Jammz, Wallwork, Nico Lindsay, Akito and Jack Dat @ Acid Fantasy, photo by David Brimacombe
Is it a collaborative process?
Definitely, 100%. We have a group chat and run literally every idea between all of us just to clear it out.
Great! So with Acid Fantasy, do you think you’re creatively aligned in terms of sound, or is it the party aspect that drove it forward?
Part of both I think, we all love to party. The sonic aspect sells it, but the be all and end all is having a great party.
Your album is coming out-
And obviously, leading up to now you’ve usually been releasing EPs. Do you have any different feelings to this project being…you know, longer and probably a little more conceptual?
I think it was a lot more personal, in a sense that I was going through a rough stage when I was writing it and it even took me three months to start it. It was a really difficult process having that blank canvas and not being able to touch on it, because it was bigger than anything I had done previously. ‘Cause I’d written EPs previously- like EPs are a piece of piss, it’s just three, four tunes, but this was creating an actual body of work.
It’s a mental thing, nothing more than a mental thing, ‘cause I slumped myself out because I didn’t know where I was going and I didn’t have a particular direction at the start. But I was working into it and all the ideas came together, it panned out I guess.
So there’s a strong thread, or a set of themes which runs through it tying all the tracks together?
Definitely, I would say so yeah.
Akito + Rushmore on Radar Radio, photo by David Brimacombe
You said it came out of quite a rough stage, with that in mind can you see yourself making albums regularly?
I think that’s my preferred format…now! I say that, and I’ve only written one album, but I think in terms of my future projects it’s going to be more album or mixtape based. Like if I have an EP, it’s like belter, belter, belter, I don’t necessarily wanna write belter, belter, belter, or attempt to write belter, belter, belter.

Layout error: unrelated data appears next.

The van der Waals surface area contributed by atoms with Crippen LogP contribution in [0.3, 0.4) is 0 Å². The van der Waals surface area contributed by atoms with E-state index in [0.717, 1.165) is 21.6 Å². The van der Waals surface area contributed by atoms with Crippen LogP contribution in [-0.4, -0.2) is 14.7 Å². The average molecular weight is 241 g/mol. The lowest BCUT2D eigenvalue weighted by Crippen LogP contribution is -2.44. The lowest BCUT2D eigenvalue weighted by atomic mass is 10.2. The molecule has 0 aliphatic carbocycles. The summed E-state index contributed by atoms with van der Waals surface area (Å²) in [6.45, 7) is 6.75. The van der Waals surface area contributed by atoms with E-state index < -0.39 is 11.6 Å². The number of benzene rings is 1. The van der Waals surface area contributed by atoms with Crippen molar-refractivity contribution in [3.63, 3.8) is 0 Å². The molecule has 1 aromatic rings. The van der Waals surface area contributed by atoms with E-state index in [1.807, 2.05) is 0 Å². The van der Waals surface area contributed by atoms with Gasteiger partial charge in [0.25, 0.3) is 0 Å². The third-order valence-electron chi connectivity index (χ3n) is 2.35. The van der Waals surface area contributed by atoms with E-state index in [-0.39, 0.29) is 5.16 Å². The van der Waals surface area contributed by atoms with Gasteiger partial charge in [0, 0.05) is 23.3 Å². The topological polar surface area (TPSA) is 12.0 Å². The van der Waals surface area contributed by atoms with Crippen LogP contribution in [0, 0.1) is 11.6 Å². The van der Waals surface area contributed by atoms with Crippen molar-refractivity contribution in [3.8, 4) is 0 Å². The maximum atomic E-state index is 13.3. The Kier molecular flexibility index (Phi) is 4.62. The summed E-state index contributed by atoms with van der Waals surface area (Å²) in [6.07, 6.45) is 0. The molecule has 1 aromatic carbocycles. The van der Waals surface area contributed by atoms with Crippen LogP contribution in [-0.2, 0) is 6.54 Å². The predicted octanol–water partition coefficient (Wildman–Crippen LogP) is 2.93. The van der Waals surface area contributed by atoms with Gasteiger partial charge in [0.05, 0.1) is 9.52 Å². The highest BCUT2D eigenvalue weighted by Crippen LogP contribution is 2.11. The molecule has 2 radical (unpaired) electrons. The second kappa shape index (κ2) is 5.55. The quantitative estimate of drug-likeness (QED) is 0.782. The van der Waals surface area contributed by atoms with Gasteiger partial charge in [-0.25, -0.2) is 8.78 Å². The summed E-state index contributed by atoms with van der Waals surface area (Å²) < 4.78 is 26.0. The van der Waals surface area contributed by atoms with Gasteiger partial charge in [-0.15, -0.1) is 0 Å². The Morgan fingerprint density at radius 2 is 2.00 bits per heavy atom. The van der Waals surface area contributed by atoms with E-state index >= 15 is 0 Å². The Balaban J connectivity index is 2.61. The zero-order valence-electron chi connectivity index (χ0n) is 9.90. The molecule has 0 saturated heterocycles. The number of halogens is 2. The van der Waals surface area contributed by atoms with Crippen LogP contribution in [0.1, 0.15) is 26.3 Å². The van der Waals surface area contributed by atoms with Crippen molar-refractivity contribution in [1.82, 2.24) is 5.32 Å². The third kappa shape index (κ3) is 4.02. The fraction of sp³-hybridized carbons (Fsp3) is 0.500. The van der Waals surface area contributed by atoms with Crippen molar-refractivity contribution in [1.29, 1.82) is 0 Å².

I’d rather have the space to be experimental…not like, experimental in terms of what exists, but what’s experimental for me.
Do you think it’s been a learning curve, in every sense of the term?
It’s definitely taught me a lot, in terms of chilling out and it got me to calm down a bit and write music, rather than club tune, club tune.
It gave you something to focus on?
Oh, one hundred percent. It took me away from a lot of the fuckery.
How long have you been working on it?
10 months, I think?
When did you finally listen to it and think “I’m done”?
Probably around three weeks ago. I’ve been mixing it down at HUB16 in Dalston, been there like every Monday, Tuesday for the last month just trying to finalise everything. Really working into the tracks and being at a point where it snaps and I can’t do anymore.
When can we hear it?
14th September on Tight Knit Records.
Are there any excitable post-album plans?
A couple launch parties, an Asia tour off the back of it, and then fuck off abroad for a bit. Away from London!
The Keep Hush x Nervous Horizon takeover went off. Catch up here on the sets from Marcus Nasty w/ Mic Man Frost, Akito, LR Groove, Lockhart, and more. Peak moment: Akito topless for TSVI x Wallwork x Luru.
For more wild manoeuvres, come to the next Keep Hush event: become a member for free here.
– Interview by Saagar Kaushik, @_saagark –
– Background photo by Asia Ella Huddlestone –
December 18, 2018 7:00 pm